This is the eighth post in a series about American high school students’ impressions on a presentation about the Netherlands in World War Two. Click here for the introduction to said presentation.
The following is another example I told the students of an almost-disaster story.
My grandparents on my mother’s side lived in a large house with their growing family. My mother was five when the war started, and the family was celebrating my aunt’s first birthday out in the garden on May 10, the day the war broke out between Germany and the Netherlands. The German planes were literally flying overhead on their way to the big cities in the west of the Netherlands as my aunt was opening her presents.
Although their house had six bedrooms, the builder had found it necessary to have an additional built-in daybed in an alcove in the living room. It had an empty space beneath it, and my grandfather hid there a few times during roundups for forced labor in Germany. Click here for more on forced labor.
A few years into the war–my aunt was probably three and my mother seven–a family down the street was ratted out for hiding Jews. The Germans had raided the place and several people were trying to get away. One man rang my grandparents’ doorbell, begging for a hiding place, because the Germans were going door to door looking for the Jews they had flushed out.
My grandmother let him in and hid him under the daybed. Moments later my mother and aunt walked into the living room, oblivious to what had just happened, and decided they were going to play with their dolls on the day bed. My grandmother told them to get off and play somewhere else. She was afraid they would give the man away if he made a sound right under them and startled them. The girls refused.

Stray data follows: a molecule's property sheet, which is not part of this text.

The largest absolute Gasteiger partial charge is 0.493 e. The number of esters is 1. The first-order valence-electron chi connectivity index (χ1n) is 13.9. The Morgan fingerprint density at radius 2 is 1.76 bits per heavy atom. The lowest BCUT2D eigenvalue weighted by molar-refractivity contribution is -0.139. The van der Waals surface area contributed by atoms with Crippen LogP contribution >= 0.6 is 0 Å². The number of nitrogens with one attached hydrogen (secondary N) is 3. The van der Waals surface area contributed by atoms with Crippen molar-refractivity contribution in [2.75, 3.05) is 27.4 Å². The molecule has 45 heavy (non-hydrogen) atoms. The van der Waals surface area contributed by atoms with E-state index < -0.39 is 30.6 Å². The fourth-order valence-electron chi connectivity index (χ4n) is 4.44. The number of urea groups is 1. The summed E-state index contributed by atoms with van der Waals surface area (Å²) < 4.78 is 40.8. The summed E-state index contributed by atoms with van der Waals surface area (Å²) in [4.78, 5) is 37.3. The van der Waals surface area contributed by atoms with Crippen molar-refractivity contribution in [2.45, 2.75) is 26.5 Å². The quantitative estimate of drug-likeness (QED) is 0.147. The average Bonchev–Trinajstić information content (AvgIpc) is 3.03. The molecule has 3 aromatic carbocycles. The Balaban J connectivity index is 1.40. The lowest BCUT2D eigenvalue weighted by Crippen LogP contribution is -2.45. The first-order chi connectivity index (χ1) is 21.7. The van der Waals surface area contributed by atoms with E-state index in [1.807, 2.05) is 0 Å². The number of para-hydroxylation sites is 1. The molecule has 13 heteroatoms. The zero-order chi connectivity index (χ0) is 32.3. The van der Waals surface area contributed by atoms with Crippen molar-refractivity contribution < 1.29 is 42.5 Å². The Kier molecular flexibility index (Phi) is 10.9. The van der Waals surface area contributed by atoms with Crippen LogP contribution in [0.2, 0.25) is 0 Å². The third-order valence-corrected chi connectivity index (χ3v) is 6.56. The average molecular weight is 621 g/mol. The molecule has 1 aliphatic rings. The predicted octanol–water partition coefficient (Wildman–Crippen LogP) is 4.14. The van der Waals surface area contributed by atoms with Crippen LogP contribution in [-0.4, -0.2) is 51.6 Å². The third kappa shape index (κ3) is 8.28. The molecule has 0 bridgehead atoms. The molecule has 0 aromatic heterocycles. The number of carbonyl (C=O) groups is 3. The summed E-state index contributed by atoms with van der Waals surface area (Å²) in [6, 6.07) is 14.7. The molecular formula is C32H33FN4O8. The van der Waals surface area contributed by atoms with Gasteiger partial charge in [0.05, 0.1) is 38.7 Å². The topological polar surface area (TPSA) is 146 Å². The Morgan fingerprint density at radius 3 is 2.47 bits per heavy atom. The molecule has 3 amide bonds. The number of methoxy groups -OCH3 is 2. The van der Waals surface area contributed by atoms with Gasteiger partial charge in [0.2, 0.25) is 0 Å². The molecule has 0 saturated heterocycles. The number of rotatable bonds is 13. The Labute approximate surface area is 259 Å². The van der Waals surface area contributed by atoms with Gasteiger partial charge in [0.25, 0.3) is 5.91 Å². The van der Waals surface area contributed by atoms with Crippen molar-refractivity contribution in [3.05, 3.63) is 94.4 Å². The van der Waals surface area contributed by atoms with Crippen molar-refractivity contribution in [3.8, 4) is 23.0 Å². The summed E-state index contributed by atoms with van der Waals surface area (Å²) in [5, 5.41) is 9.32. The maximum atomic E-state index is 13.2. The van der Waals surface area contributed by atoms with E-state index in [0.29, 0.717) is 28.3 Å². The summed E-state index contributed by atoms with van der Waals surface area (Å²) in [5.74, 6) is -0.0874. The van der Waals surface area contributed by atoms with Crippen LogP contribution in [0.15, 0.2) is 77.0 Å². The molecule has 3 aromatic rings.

Right at that moment the Germans were banging on the front door, and my grandmother hissed once more at them to Get. Down. This. Instant. as she walked to the front door. The soldiers searched the entire house, everywhere but under the day bed. Because these two sweet little girls were so serenely playing there with their dolls. No way a fugitive had just been hidden there.
And so they left. My grandmother, who no doubt had been shitting bricks, got the girls out of the room and let the man out and on his way. I hope he made it to another permanent hiding place. Either way, my little mother and aunt unwittingly saved everyone’s life at that time.
Thank the universe for disobedient, headstrong little girls!
The next post in this series is about the hunger winter of 1944-45.